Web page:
This problem is covered in my article in this book titled “Looking for Freedom from the Chinese Education System”. The article focuses in part on the education of students at one of the best rural schools in Yunnan, one of the poorest provinces in China. Although the students there might not be as fortunate as those in Shanghai, they are still better off than the more than 50 percent of students who, according to the Rural Education Action Program at Stanford University, don’t attend school. All the while, the number of Chinese students enrolled in Chinese colleges is actually declining, according to the World Bank. From 2010 to 2012, it dropped from 99.2 million to 95 million.
The U.S. and China just struck something of an agreement on climate change at the 2014 APEC summit. This is a big issues for both countries. As far as China goes, the country produces the vast majority—78.95% as of 2011—of its energy through coal, and that amount is actually an increase of 1.7 points from 2010, although it is a slight decrease from 2008. Their energy consumption in kilowatt hours increased from 3.5 trillion in 2009 to 4.4 trillion in 2011. By 2010, their CO2 emissions topped 8 million.
This has also been a great time for traveling, and I have a few travel articles in this book attesting to that. Indeed, after studying abroad in 2011, I embarked on a 2 month trip throughout Southern China, much of which is recalled in my article “Summer Travels”. There is also an article on traveling and eating spicy foot in Hunan province and the other articles about various localities that required travel by default.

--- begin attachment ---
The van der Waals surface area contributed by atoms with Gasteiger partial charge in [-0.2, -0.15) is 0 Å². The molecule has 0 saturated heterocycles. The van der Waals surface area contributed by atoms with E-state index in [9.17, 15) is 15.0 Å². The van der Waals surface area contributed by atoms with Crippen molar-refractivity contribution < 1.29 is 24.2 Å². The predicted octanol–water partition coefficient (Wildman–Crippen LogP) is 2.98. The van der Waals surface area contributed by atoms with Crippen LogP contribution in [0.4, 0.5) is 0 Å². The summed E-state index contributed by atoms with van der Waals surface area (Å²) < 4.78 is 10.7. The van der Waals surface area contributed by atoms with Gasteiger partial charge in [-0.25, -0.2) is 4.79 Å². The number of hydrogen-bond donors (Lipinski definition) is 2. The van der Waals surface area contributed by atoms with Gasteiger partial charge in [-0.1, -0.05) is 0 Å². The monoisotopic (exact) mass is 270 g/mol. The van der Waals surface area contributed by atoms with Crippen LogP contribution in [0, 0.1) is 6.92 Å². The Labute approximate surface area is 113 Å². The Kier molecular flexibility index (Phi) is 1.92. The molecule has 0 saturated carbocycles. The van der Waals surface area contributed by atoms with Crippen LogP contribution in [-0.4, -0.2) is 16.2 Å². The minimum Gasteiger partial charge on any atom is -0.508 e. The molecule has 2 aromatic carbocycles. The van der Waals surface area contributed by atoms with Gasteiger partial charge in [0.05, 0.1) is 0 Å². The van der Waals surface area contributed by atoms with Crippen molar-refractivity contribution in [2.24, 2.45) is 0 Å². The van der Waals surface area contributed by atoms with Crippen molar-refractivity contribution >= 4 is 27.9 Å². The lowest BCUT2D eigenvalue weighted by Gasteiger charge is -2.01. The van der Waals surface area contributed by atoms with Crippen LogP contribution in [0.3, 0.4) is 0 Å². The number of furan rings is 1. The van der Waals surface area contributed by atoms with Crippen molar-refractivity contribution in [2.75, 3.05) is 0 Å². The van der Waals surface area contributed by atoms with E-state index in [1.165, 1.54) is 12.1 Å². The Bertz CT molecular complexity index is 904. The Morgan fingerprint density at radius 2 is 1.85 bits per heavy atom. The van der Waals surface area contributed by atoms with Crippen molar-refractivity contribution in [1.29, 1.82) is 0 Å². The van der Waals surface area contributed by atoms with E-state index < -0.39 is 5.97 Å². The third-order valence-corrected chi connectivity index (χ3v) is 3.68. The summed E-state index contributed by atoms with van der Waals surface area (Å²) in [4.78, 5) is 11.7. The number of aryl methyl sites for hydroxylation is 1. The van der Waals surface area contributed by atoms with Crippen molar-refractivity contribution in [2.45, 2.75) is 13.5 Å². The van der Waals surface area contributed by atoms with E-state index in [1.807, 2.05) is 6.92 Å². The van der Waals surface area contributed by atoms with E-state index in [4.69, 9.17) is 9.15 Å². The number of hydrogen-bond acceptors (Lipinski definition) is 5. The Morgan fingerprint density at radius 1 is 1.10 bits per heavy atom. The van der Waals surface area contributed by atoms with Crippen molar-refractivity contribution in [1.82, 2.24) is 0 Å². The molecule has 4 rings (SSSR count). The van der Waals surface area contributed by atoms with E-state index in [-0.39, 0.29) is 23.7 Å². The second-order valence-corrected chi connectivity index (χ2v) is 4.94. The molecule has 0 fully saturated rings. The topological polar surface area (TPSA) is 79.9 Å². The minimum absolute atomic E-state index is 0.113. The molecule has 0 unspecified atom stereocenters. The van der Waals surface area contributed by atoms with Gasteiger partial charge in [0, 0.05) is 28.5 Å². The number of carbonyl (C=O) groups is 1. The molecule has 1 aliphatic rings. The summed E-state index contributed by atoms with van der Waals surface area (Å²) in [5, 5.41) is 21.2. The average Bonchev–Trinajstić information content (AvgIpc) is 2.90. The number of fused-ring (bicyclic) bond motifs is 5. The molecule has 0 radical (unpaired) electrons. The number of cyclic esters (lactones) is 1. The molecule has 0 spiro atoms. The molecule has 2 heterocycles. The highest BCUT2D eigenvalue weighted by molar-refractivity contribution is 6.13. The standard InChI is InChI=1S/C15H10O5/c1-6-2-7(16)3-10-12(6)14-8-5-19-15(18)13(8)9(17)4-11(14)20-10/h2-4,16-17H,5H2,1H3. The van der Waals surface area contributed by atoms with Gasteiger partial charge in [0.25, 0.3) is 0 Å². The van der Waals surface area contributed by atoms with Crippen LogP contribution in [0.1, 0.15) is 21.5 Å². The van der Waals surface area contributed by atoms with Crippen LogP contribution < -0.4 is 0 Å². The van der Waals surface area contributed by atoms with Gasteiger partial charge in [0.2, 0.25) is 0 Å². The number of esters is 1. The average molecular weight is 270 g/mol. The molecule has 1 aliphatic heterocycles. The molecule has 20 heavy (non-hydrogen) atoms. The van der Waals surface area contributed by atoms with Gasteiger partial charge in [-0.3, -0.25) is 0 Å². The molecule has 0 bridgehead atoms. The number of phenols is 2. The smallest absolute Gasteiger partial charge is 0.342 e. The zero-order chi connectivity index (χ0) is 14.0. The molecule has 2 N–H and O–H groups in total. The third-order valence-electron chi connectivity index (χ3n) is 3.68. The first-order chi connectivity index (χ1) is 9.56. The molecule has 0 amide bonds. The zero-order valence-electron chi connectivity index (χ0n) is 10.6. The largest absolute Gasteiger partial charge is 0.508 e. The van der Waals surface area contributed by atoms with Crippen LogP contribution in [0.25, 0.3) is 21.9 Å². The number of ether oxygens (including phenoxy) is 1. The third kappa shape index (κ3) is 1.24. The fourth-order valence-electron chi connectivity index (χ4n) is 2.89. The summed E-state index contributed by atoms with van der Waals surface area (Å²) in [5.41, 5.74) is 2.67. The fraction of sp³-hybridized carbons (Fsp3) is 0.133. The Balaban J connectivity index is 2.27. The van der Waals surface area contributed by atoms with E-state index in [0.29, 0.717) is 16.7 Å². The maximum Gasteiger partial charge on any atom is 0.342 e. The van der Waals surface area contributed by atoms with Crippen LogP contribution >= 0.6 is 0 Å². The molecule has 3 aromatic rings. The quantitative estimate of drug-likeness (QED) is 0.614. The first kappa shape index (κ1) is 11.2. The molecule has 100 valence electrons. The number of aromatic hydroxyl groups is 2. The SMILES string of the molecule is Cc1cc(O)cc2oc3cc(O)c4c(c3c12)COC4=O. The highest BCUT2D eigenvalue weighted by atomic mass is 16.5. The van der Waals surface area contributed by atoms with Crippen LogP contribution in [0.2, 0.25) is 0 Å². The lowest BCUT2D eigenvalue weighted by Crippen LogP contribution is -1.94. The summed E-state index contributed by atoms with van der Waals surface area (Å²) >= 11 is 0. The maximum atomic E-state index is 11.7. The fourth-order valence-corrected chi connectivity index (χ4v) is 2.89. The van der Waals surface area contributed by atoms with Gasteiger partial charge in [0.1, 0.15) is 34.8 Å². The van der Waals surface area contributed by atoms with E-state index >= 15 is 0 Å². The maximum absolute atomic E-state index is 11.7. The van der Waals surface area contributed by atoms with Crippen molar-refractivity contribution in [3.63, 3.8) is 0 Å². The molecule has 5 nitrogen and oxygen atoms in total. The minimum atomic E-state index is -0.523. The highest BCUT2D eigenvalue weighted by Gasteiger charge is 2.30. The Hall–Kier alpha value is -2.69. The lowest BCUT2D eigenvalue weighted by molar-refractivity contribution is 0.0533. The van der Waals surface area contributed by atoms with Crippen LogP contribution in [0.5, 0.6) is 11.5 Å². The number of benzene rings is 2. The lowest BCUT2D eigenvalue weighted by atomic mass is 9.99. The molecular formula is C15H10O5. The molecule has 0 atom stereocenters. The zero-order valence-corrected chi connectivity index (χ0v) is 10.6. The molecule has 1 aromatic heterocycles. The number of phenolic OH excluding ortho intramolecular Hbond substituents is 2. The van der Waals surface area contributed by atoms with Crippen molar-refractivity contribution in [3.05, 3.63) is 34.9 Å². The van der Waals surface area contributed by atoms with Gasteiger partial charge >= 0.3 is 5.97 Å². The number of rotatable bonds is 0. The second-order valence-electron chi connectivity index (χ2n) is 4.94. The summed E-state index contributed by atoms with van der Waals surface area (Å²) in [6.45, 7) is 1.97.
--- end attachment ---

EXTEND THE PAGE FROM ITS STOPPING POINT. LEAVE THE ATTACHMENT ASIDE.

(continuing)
The train network has been built at a startling pace. The length of tracks surpassed 100,000 km in 2013. From 2011 to 2013, it increased by 10,000 km, from 93,200 km to 103,100 km. High speed trains now top 300 km/hr, and daily ridership of high speed trains was already up to 1.3 million in 2012. I remember back in 2011, sleeping overnight as I would ride from Nanjing to Beijing or Guiyang to Kunming, but now those days are limited, as many of the slow overnight trains are being phased out on some routes. Almost 2.8 million domestic Chinese aircrafts took flight in 2013. In 2008, that number was just under 1.9 million. These developments let me go all around the country to electronics recycling towns, cosplay conventions, ethnic villages with wooden drum towers, and more.
Not only that, the world outside of China has been on fire since I started writing columns about foreign affairs for China.org.cn. In the year of the anniversary of World War I (covered in first essay), we saw Russia invade and annex Crimea, the U.S. begin strikes on targets in Syria, and continuing tensions between China and Japan. The issue of Chinese territorial disputes in the East and South China Seas is a potentially threatening one, which could lead to war with miscalculations. I visited Japan to see the Yushukan War Museum—at the Yasukuni Shrine—in 2013, just after Prime Minister Abe visited it, and I had some hard conclusions on the experience, which I shared in the second article.
My articles are organized in three sections: “War”, “Protest”, and “Harmony”, each relating to different parts of the world. There is nothing much more to say now. I let my essays speak for themselves.